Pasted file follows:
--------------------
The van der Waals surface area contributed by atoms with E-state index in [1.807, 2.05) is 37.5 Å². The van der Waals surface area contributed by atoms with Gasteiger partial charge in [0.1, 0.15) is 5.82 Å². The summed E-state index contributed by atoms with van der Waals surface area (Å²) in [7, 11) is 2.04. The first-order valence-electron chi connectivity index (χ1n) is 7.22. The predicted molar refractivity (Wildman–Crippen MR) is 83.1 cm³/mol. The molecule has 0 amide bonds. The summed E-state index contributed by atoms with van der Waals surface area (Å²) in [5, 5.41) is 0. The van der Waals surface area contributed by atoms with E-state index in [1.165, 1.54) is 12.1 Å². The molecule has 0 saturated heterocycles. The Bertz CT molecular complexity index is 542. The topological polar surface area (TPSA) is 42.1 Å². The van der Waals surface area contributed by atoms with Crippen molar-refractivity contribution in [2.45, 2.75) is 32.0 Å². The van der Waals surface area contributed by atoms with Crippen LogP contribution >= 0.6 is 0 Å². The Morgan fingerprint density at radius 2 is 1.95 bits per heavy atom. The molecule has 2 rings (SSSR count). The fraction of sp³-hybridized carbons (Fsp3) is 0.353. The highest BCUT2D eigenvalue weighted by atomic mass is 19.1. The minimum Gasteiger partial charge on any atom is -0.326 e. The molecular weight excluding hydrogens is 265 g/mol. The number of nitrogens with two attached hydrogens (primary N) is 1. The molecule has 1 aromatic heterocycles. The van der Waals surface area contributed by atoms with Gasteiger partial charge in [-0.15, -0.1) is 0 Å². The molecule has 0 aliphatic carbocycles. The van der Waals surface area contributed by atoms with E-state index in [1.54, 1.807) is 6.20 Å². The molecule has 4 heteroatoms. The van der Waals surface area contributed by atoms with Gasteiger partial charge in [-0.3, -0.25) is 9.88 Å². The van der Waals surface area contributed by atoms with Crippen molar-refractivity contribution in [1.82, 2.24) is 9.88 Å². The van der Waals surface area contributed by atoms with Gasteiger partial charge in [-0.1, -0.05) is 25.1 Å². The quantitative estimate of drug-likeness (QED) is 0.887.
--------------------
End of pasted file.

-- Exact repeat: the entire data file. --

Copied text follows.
The van der Waals surface area contributed by atoms with E-state index in [1.807, 2.05) is 37.5 Å². The van der Waals surface area contributed by atoms with Gasteiger partial charge in [0.1, 0.15) is 5.82 Å². The summed E-state index contributed by atoms with van der Waals surface area (Å²) in [7, 11) is 2.04. The first-order valence-electron chi connectivity index (χ1n) is 7.22. The predicted molar refractivity (Wildman–Crippen MR) is 83.1 cm³/mol. The molecule has 0 amide bonds. The summed E-state index contributed by atoms with van der Waals surface area (Å²) in [5, 5.41) is 0. The van der Waals surface area contributed by atoms with E-state index in [1.165, 1.54) is 12.1 Å². The molecule has 0 saturated heterocycles. The Bertz CT molecular complexity index is 542. The topological polar surface area (TPSA) is 42.1 Å². The van der Waals surface area contributed by atoms with Crippen molar-refractivity contribution in [2.45, 2.75) is 32.0 Å². The van der Waals surface area contributed by atoms with Crippen LogP contribution >= 0.6 is 0 Å². The Morgan fingerprint density at radius 2 is 1.95 bits per heavy atom. The molecule has 2 rings (SSSR count). The fraction of sp³-hybridized carbons (Fsp3) is 0.353. The highest BCUT2D eigenvalue weighted by atomic mass is 19.1. The minimum Gasteiger partial charge on any atom is -0.326 e. The molecular weight excluding hydrogens is 265 g/mol. The number of nitrogens with two attached hydrogens (primary N) is 1. The molecule has 1 aromatic heterocycles. The van der Waals surface area contributed by atoms with Gasteiger partial charge in [-0.15, -0.1) is 0 Å². The molecule has 0 aliphatic carbocycles. The van der Waals surface area contributed by atoms with E-state index in [1.54, 1.807) is 6.20 Å². The molecule has 4 heteroatoms. The van der Waals surface area contributed by atoms with Gasteiger partial charge in [-0.3, -0.25) is 9.88 Å². The van der Waals surface area contributed by atoms with Crippen molar-refractivity contribution in [1.82, 2.24) is 9.88 Å². The van der Waals surface area contributed by atoms with Gasteiger partial charge in [-0.1, -0.05) is 25.1 Å². The quantitative estimate of drug-likeness (QED) is 0.887.